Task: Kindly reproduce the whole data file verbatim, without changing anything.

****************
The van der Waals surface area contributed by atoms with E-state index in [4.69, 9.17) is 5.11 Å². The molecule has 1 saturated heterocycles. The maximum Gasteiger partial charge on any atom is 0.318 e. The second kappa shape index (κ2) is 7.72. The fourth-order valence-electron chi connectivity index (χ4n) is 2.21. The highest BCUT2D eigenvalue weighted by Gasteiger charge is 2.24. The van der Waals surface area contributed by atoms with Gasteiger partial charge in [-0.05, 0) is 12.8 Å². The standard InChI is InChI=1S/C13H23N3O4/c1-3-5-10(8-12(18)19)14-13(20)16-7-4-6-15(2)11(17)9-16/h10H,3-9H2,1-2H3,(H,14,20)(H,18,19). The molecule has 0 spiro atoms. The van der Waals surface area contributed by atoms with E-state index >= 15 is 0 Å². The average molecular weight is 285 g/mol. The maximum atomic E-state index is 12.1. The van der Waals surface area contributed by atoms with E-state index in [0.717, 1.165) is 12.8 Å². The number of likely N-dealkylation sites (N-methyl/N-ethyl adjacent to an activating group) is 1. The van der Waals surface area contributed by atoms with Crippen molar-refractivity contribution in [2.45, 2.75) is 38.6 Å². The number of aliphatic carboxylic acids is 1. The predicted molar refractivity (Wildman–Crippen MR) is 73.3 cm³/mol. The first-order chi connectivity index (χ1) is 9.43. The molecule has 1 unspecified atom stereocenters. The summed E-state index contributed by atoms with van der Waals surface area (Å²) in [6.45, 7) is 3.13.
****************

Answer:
The van der Waals surface area contributed by atoms with E-state index in [4.69, 9.17) is 5.11 Å². The molecule has 1 saturated heterocycles. The maximum Gasteiger partial charge on any atom is 0.318 e. The second kappa shape index (κ2) is 7.72. The fourth-order valence-electron chi connectivity index (χ4n) is 2.21. The highest BCUT2D eigenvalue weighted by Gasteiger charge is 2.24. The van der Waals surface area contributed by atoms with Gasteiger partial charge in [-0.05, 0) is 12.8 Å². The standard InChI is InChI=1S/C13H23N3O4/c1-3-5-10(8-12(18)19)14-13(20)16-7-4-6-15(2)11(17)9-16/h10H,3-9H2,1-2H3,(H,14,20)(H,18,19). The molecule has 0 spiro atoms. The van der Waals surface area contributed by atoms with E-state index >= 15 is 0 Å². The average molecular weight is 285 g/mol. The maximum atomic E-state index is 12.1. The van der Waals surface area contributed by atoms with E-state index in [0.717, 1.165) is 12.8 Å². The number of likely N-dealkylation sites (N-methyl/N-ethyl adjacent to an activating group) is 1. The van der Waals surface area contributed by atoms with Crippen molar-refractivity contribution in [2.45, 2.75) is 38.6 Å². The number of aliphatic carboxylic acids is 1. The predicted molar refractivity (Wildman–Crippen MR) is 73.3 cm³/mol. The first-order chi connectivity index (χ1) is 9.43. The molecule has 1 unspecified atom stereocenters. The summed E-state index contributed by atoms with van der Waals surface area (Å²) in [6.45, 7) is 3.13.